Essay on The Catcher in The Rye
When reading a book or watching a movie, relevance is key in helping a viewer understand the context of the material. In the novel Catcher in the Rye by J.D Salinger, a maturing boy, Holden Caulfield, struggles to find his place when he, and his world, is constantly changing. Holden’s story is still relevant today because it deals with sibling relationships, struggling to grow up, and the pressure of society.
When reading Holden’s journey it is clear that he has a hard time transitioning from a child to an adult which is a problem that is still relevant today. Holden makes a brief visit to New York City where he visits a shop and when leaving he notices a young boy singing to himself on the sidewalk. As Holden is observing the child he explains, “The kid was swell… and the whole time he kept singing and humming. I got up closer so I could hear what he was singing… Cars zoomed by, brakes screeched all over the place, his parents paid no attention to him, and kept on walking next to the curb and singing… It made me feel better. It made me feel not so depressed anymore” (Salinger 128-129). This encounter exemplifies Holden admiring a child for his innocence and happiness. He is almost jealous of the child for his innocence and the fact that he still has his childhood. Many children today struggle with the conflict as to whether one is ready to grow up and become an adult and understanding the transition from childhood to the responsibility of becoming an adult. This has been a question for many many years and is still very relevant today.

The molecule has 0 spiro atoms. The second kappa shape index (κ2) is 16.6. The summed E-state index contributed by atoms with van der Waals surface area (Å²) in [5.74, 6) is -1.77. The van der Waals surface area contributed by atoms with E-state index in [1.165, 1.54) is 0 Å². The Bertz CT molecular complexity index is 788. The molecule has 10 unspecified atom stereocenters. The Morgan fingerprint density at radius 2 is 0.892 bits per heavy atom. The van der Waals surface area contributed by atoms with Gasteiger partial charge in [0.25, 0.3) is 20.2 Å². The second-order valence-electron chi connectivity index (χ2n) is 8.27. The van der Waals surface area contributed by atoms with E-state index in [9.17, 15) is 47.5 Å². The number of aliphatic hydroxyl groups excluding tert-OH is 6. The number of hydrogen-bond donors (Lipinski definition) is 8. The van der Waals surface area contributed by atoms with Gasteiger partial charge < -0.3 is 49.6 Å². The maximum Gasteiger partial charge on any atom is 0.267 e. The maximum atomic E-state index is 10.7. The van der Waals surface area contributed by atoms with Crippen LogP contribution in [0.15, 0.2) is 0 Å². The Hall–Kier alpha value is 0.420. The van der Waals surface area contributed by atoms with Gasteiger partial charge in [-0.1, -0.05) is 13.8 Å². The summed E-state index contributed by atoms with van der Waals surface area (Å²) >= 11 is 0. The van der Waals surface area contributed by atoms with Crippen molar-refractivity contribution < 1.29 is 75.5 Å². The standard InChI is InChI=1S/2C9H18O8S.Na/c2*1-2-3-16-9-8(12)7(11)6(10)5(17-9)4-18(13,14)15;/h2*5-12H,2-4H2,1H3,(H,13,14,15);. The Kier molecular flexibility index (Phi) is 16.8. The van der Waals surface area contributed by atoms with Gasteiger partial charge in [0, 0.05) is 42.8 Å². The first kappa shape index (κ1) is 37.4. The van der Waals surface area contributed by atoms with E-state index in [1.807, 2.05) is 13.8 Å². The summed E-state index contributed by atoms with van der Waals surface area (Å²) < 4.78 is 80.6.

In the novel, an additional way that Holden continuously struggles is with navigating the pressure of society. Holden has multiple intimate encounters with girls that involve sex. However, while he feels the pressure of society telling him to be a man and do it, he never can. After leaving Pencey and traveling alone to New York City, Holden encounters a prostitute, Sunny, who he pays to come to his hotel room and have sex. Once she arrives in his room he changes his mind and decides he does not want to have sex. In Holden’s words, “‘Don’t you feel like talking for a while?’ I asked her. It was a childish thing to say, but I was feeling so damn peculiar… ‘what the heck ya wanna talk about’ she said” (Salinger 106). This shows that while society is telling Holden he is ready to be an adult, he is holding onto his childhood. He is struggling to decide if he is ready to leave childhood behind and begin to grow up in a significant way. Many individuals struggle to resist the pressures of society. Social cues are hard to ignore, particularly if one is unsure of what to do and, if someone like Holden is struggling to fit in, the cues can be much more tempting.
A final example of how Catcher in the Rye is still relevant today is through Holden’s relationship with his sister Phoebe, which comes to light toward the end of the book. Phoebe is a kind and forgiving 10-year-old girl, but when Holden is kicked out of Pencey, he works hard to repair the relationships that he appears to have broken. Even though Phoebe is upset with her brother, Holden only wants the best for her when he insists, “You have to go back to school” (Salinger 228). This quote demonstrates that
although he makes choices that may ruin his life, he will not allow Phoebe to do the same. Holden and Phoebe’s bouts are very relatable and usual in sibling relationships and a struggle siblings in the present can understand and relate to.
To conclude, Holden’s journey through life is still relevant today because he deals with letting go of childhood, sibling bonds, and having to block out pressure from society. Especially during a pandemic, when one would miss pivotal moments in a life that shapes a person, it is important to remember our society and life’s natural ups and downs help grow a person into who they are.